Another way families get themselves into legal trouble is by not paying their household employee at least minimum wage, which is required under federal law. While the federal rate has remained at $7.25/hour, many states, counties, and cities have much higher rates. Review 2019 minimum wage rates. You’re required to pay the highest applicable rate.

Also, don’t forget that household employees get paid at least time and a half in overtime for hours worked over 40 in a week.

4. Create or revisit your work agreement

If you don’t have a work agreement – or nanny contract – for your employee, put one together as soon as possible. A work agreement details your employee’s responsibilities, creates a clear understanding for both parties on the job’s expectations, and reduces the likelihood of issues. It also sets the tone of your working relationships by establishing open and clear communications from day one of employment.

A work agreement should include hire date, work hours and schedule, wages, pay schedule, duties, responsibilities, expectations, conditions of employment, benefits, paid time off, sick days, paid holidays, reimbursements (gas, mileage if they are driving your children while on the job), time frame of employment (if a temp job), and a non-disclosure/confidentiality clause if desired. The agreement should be signed by both parties and your employee should receive a copy.

If you already have a work agreement, revisit it on an annual basis. New labor or wage laws, such as a domestic workers’ bill of rights, may affect your household employment. Or you may wish to adjust wages, benefits, duties, or anything else that may pertain to the job. Always make revisions in consultation with your employee. Once again, both parties should sign the agreement and your employee gets a copy.

5. Improve communications with your employee

A work agreement is just the first step in creating clear expectations and open communications with your employee. According to our nanny survey, open and honest communications are what they want most from families. But it’s an ongoing process that requires work just like any professional relationship.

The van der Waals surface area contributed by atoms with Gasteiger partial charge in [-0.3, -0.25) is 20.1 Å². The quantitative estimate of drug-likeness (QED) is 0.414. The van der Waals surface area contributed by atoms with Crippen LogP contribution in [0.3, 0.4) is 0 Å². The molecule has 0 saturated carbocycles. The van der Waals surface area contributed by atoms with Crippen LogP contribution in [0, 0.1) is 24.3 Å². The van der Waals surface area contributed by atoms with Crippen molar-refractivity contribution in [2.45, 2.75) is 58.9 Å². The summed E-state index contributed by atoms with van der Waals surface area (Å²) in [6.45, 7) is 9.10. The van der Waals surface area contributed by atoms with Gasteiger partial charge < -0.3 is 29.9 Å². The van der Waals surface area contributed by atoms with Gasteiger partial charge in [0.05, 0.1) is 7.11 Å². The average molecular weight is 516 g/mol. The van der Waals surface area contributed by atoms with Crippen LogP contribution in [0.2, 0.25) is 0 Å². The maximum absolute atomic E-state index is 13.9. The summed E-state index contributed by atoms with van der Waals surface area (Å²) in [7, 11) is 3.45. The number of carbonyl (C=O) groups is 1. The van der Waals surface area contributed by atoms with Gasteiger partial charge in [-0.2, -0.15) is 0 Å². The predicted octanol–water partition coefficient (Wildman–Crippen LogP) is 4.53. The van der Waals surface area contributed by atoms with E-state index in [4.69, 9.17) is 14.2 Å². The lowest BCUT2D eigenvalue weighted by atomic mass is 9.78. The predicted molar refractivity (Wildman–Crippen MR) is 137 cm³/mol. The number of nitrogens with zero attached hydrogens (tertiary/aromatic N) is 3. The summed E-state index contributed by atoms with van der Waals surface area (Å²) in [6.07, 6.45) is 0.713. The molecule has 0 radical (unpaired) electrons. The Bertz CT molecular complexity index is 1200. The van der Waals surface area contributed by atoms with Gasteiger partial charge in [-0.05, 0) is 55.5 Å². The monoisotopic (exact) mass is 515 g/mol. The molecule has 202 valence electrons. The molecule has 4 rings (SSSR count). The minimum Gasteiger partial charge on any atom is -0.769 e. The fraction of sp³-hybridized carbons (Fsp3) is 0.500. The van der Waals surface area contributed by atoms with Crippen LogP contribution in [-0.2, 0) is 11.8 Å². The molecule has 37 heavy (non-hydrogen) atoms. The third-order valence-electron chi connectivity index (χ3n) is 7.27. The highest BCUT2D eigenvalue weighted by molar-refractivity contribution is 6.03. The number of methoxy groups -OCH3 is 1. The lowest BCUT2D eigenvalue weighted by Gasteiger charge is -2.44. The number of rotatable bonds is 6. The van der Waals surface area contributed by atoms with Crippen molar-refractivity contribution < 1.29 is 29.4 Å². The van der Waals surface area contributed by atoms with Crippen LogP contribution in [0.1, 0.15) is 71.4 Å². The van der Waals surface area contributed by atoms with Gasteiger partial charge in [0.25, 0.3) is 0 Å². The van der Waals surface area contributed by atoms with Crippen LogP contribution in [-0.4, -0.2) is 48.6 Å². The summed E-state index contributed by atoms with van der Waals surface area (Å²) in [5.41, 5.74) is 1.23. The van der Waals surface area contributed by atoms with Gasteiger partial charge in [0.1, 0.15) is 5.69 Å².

Some ideas to try this year to improve communications with your nanny include:

  • Leaving your nanny a list of tasks or “to dos” for the day
  • Laying out your house rules (screen time, junk food, etc.)
  • Tackling problems as soon as they arise
  • Setting up daily and weekly recaps
  • Listening to your nanny as much as you talk
  • Having a single focus for every conversation and not piling on your complaints
  • Picking your battles so you stop nagging

6. Recognize your employee on important dates

In addition to open and honest communications, nannies want to be appreciated for the work they do. In fact, 69 percent of nannies in our survey said having the respect and trust of their nanny family is the best part of their job. How do you show your appreciation? Recognize your nanny on important dates like their birthday, work anniversary, National Nanny Recognition Week, and at year-end. A simple, personal gift and something homemade from your children will show your appreciation. We put together this list of nanny gift ideas for any occasion. Don’t feel like you need to wait for a special occasion to show your appreciation. Spontaneous gifts for a job well done – perhaps it’s some extra time off or you come home early from work to give your nanny the afternoon off – will always be welcomed.

For a year-end bonus, one week’s pay is typical for a nanny who has been with you throughout the year.

7. Conduct an annual performance review

Performance reviews are fairly standard in traditional work environments and your household employee can benefit from one too. It’s a time to set goals for the year, talk about personal job growth, look at areas of improvement, and understand ways you can help improve their job performance. As always keep communications open, listen to what your nanny has to say, and approach the review as a team effort.